Novel Inc, News from the Novel Incubator: Writing Through the Wrongs
By Kelly Ford
At the age of ten, I learned about shame.
Three things happened: I wore “I love Michael Jackson” buttons on my jean jacket, recorded dirty jokes over my Culture Club cassette tape, and took showers with my best friend. In 1980s Arkansas, these three things were all kinds of wrong.
I was called names for the first, grounded for the second. "Stop doing that," my parents said for the third. Because they gave no reason, I had no idea what I’d done wrong. The feeling that welled up in my chest warned me that this offense was the worst. I burrowed down, traded my “wild” demeanor for “quiet, polite, still.” I didn’t rage. Rather, I spent years after in a state of constant confusion and tried to avoid anything that might look or sound "wrong."
Where I’m from, if you’re not getting paid for your time, you're a damn fool. Sometimes, nothing feels more foolish than writing a novel. How do you tell a friend that you’d rather spend time with someone who only exists on your laptop? If you claim the title “writer,” everyone wants to know what you’ve written. Unless you’re published, “nothing” seems to be the right answer.
I treated my writing as the kind of nasty secret that ruins the reputation of a nineteenth-century woman. I wrote poetry for years in secret. I began a novel, but didn’t tell anyone. I took classes at Grub Street on the sly. Most days, I felt like that poor soul perched in the casino on a gorgeous summer afternoon, pulling the slot machine lever repeatedly and hoping that, by the end of the day, I'll see a small payout.
The Novel Incubator pilot was that payout, laced with panic. All anyone had read of my novel were scenes. With a full novel critique, there’s no hiding clumsy structure or poor pacing. It meant turning over years of solitary work and praying the story wasn’t a) boring, b) silly or c) shameful. Throughout the night of my workshop, I kept thinking about the first time I took a figure drawing class. Only I was the one naked in the middle of the room while everyone pinched and poked and drew my worst features in the most stunning detail.
If that had been the last class of a ten-week workshop instead of a year-long program, I would have avoided my novel for at least six months, my classmates and instructors forever. I would have proclaimed to quit writing and agonizing over such luxury problems as pronoun usage. But, I would have gone back to writing eventually because there’s no one I like to torture so much as myself.
Instead of tormenting the people closest to me, I tormented my instructors, Lisa Borders and Michelle Hoover. While my classmates workshopped scenes, I used my meetings with Lisa and Michelle as writing therapy. I emotionalized my fear that no amount of instruction or hard work could push me beyond “potential.” I couldn’t move past my pain, and I hated myself for that. I’d clocked six years and three previous drafts that bore little resemblance to the draft that came before. I wanted to fix the novel upon a funeral pyre. Donate it to the Museum of Bad Art. Create my own state fair sideshow. The novel pages would line the dirt floor of my cage. I’d spit and curse at passersby. The banner would read: See the shocking and heartbreaking victim of her own novel!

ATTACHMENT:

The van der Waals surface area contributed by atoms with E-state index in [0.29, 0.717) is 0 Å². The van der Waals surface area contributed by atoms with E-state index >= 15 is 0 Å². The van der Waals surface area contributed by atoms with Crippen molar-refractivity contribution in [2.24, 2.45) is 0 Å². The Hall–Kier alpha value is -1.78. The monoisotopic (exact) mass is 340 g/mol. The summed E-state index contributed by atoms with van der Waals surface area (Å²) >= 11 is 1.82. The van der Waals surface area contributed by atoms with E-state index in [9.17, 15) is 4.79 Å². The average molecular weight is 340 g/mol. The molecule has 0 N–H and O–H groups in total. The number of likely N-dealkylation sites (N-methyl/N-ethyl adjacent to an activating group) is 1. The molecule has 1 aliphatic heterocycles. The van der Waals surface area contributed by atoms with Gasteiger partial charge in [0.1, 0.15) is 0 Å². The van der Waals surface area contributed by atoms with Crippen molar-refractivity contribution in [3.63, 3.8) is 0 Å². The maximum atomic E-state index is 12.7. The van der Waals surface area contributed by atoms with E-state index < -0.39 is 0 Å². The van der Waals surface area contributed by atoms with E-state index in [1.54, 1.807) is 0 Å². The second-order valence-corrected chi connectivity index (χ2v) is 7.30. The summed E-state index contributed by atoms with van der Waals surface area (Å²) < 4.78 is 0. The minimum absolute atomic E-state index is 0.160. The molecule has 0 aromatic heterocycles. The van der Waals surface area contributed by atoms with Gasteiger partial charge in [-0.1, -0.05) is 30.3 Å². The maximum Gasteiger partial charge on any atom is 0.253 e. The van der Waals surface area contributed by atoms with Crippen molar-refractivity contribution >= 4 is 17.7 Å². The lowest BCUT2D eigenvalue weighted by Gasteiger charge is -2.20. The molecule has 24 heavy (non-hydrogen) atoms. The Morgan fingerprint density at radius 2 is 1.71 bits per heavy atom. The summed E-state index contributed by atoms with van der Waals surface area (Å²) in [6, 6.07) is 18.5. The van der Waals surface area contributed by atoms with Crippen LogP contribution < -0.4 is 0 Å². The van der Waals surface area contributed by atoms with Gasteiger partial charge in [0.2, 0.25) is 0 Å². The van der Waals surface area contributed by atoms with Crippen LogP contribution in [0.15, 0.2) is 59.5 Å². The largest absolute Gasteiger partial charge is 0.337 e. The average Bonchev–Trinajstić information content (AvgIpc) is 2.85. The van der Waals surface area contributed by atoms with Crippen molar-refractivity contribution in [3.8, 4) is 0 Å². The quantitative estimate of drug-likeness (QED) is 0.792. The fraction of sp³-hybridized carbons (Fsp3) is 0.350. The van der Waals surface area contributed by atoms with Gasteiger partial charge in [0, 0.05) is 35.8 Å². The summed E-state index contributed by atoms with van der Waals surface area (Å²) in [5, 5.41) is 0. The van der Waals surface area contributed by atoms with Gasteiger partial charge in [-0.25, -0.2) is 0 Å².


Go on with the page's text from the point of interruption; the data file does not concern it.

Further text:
Neither Lisa nor Michelle indulged my fantasies. Instead, they folded their hands and waited for me to compose the blubbering-in-public mess of myself. They didn’t tell me to pull myself together or suggest I take up knitting instead. They told me something worse, the truth.
All those previous drafts had one thing in common that I tried – and failed – to avoid: my narrator is a southern woman struggling to come to terms with her sexuality. Every time the narrative veered too closely to that old feeling of "wrong," I fork-lifted heaping piles of plot in an attempt to cover it up. Both Lisa and Michelle pegged my problem and challenged me to write that story.
I didn’t want my character’s sexuality to be a focus. That’s a J.V. move, I told them. I’d been writing for years; I was too old for that. The truth was, every time I wrote toward my character’s desire, the writing wasn’t hard. I didn’t notice when time passed. But when I reread it, a voice said, “Stop doing that.” What became clear by the third quarter of class startled and saddened me: I was ashamed of my novel. Myself. The old habit of pushing away anything that felt wrong had crept in, suppressing all joy from the novel and the writing of it.
For the fourth draft, I surrendered. No more copying and pasting from other drafts. No more hiding. I wrote the story that had been clawing at me. When the final workshop rolled around, I didn’t feel embarrassed. For the first time in six years, the draft felt solid.
Now that class has ended, I try to avoid the mistakes of drafts past and spend less time in despair. I meet with my classmates, who are now lifetime readers. I reach out to my writing partner to cheer me through the more private pains of the craft. Instead of beating down my own voice, I beat down the nagging voice of shame. I write through the wrongs until I hit the parts that feel right.
The Novel Incubator is Grub Street’s year-long intensive course in the novel for writers with a completed novel manuscript, team-taught by Lisa Borders and Michelle Hoover. Deadline for applications is in February. For more information, go to www.grubstreet.org/index.php?id=1285.
Kelly Ford recently completed Grub Street’s pilot year of the Novel Incubator Program and is revising her first novel, Cottonmouths. She received a 2011 Literature Fellowship Grant from the Somerville Arts Council and can be found tumblin’ at www.kellyjford.com.
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